It lies between Aberporth and Llangranog, and is linked to the former by a two-mile coastal path, part of the Ceredigion Coast Path. Situated in West Wales, Tresaith is part of the Ceredigion Heritage Coastline which – although not as well known as the Pembrokeshire Coast National Park – offers similar walking and views. There is an abundance of wildlife and flora. Many kinds of seabirds can be spotted and regular sightings of grey seals and dolphins are made.
Legend relates that a certain king of Ireland had seven troublesome daughters. Failing to exercise control over the princesses he finally lost his patience and told his servants to put his daughters on an open boat and cast them adrift. The Irish Sea currents took the craft towards the coast of Ceredigion where it beached. The seven princesses landed safely, fell in love with the sons of seven local Welsh families, married and settled down. This is why the settlement is called Tresaith (Welsh language the Town of Seven).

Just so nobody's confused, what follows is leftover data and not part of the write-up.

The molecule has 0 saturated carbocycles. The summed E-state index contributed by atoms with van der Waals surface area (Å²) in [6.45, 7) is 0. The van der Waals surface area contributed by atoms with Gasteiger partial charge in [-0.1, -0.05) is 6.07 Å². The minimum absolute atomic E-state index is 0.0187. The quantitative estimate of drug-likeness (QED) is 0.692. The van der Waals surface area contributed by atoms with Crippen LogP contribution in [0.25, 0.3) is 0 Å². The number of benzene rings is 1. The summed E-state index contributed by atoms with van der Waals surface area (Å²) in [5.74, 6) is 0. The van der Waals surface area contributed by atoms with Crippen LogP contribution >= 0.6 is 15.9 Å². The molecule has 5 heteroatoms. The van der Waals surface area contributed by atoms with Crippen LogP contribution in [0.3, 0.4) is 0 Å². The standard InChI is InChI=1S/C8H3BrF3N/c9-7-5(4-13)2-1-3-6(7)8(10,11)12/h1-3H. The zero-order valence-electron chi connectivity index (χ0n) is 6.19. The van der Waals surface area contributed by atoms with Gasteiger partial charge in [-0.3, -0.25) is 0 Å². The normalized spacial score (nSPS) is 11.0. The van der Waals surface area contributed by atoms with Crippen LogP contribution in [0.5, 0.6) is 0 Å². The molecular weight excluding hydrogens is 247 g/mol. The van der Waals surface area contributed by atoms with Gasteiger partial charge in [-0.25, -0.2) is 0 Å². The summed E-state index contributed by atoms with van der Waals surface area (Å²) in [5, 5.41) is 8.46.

The village is of recent origin. Until the mid 19th century it consisted of two dwellings, a thatched cottage and the Ship Inn. The Parry family who ran the inn were shipowners and their first vessel, the New Hope, was built at on the beach at Tresaith in 1827. Later, several smacks of about 25 tons operated from here, bringing in coal, limestone and culm. In the last few decades of the 19th century the village became popular as a seaside holiday destination and contemporary newspapers referred to it as the Second Brighton.
Local Activities and Attractions
Tresaith is a popular location for surfing too. In the right conditions, sets can reach 2 metres in height.
- www.geograph.co.uk : photos of Tresaith and surrounding area
- Map of Facilities around Tresaith and Aberporth
- Tresaith Beach and Facilities